Service chiefs urge lawmakers to avoid return of budget caps

WASHINGTON (AP) — The four-star officers in charge of each U.S. military branch pleaded with lawmakers to find common ground and avoid the return of strict, across-the-board spending limits that increase the risk of sending inadequately trained and equipped troops into combat.

Testifying Thursday before the Senate Armed Services Committee, the service chiefs are providing a stark appraisal of the impact of the automatic budget caps known in Washington-speak as sequestration. An agreement last year involving Republicans and Democrats provided temporary relief from sequestration, but the limits return in the 2018 budget year.

In response to a question from Sen. John McCain, R-Ariz., the committee chairman, all the service chiefs agreed they would not have the resources to defend the country if sequestration kicks in.

Adm. John Richardson, the chief of naval operations, said the Navy faces a “triple whammy” that stems from tighter budgets, increased operational demands and persistent uncertainty about future money. Richardson described a problem that affects all the military branches: The length and regularity of deployments wear down warfighting gear more quickly, which increases the repair workload and siphons money from other areas, such as modernization and training, to pay the bills.

“The combination of these factors has resulted in (the) Navy incurring substantial readiness debt, just like carrying debt on a credit card,” Richardson told the committee.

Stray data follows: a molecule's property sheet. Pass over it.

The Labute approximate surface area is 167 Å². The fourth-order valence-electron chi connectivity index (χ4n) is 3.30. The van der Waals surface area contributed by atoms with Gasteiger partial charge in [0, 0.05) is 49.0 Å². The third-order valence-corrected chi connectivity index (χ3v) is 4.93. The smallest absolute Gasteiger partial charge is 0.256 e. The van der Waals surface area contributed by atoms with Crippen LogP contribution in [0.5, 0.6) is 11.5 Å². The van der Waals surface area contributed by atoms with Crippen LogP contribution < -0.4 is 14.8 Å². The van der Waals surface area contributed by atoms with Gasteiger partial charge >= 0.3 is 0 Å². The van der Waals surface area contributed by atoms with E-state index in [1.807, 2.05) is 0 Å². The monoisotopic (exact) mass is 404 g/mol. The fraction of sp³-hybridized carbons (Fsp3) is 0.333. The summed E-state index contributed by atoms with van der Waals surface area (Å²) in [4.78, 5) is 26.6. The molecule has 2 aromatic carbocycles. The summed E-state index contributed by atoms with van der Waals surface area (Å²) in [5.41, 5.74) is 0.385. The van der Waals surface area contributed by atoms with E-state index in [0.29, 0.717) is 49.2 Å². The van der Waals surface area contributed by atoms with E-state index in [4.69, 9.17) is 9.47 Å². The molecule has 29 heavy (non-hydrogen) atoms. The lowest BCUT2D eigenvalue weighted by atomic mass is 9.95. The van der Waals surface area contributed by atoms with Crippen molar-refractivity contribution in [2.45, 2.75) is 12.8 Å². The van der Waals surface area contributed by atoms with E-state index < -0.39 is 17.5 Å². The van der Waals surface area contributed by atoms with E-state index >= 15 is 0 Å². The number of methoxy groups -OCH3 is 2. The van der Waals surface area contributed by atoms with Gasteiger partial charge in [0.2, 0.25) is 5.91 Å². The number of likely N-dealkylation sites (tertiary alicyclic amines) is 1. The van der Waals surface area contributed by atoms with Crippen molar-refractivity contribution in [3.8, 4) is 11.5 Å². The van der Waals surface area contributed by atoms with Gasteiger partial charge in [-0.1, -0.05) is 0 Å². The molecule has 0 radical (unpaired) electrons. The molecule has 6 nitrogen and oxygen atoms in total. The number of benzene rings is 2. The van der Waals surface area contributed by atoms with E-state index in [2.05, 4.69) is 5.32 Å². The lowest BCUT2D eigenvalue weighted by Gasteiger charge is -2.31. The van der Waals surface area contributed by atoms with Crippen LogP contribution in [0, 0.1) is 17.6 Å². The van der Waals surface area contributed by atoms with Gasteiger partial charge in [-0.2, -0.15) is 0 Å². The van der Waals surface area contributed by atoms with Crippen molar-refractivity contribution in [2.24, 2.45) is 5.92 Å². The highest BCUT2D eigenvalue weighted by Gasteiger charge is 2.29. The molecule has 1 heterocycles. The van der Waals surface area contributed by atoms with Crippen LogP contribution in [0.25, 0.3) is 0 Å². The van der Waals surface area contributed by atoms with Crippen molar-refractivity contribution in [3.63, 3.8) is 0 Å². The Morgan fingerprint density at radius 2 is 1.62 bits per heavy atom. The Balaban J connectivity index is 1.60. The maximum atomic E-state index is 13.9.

Army Chief of Staff Gen. Mark Milley estimated the ground service needs four years to get its brigade combat teams up to roughly three-quarters of what he called “full spectrum” readiness. Milley said the Army is well-prepared to deal with the Islamic State group and other extremists. The risk comes in the event of a full-scale conflict against a country such as Russia, China, Iran or North Korea, Milley said, because training and equipment for these types of operations has atrophied over the past 15 years.

“Sequestration will take the rug out from underneath us,” said Milley, who said the “ultimate sin” is to send unready troops into combat.

The Senate is gridlocked over a $575 billion defense spending bill for the budget year that begins Oct. 1. Republicans and Democrats are bickering over money for domestic programs, including efforts to combat the Zika virus. Negotiations continue between the House and Senate for a separate bill that sets defense policy and approves annual military spending levels. That legislation cannot actually allot the money the military services need to operate.

For months, Republicans have hammered the White House and the Pentagon for failing to halt a decline in the military’s ability to respond to global threats that they say have worsened on President Barack Obama’s watch. The House has voted to boost the defense budget in 2017 by shifting $18 billion in emergency wartime spending to replace aging gear with new ships, jet fighters, helicopters and more. To make up for the shortfall in the wartime account, Obama’s successor would submit a supplemental budget to Congress early next year.

But Defense Secretary Ash Carter has criticized the House plan as a “road to nowhere” that actually degrades combat readiness by retaining troops and buying equipment that can’t be sustained without the certainty of future increases, effectively creating a hollowed out force.

The Budget Control Act of 2011 set limits on how much could be spent on defense through 2021. Between 2011 and 2014, the Pentagon’s budget fell by more than $100 billion. Sequestration was triggered in 2013, forcing reductions that led to widespread concern the military services would be unprepared to fight the nation’s wars. The Bipartisan Budget Act of 2015 provided temporary relief from the cuts.


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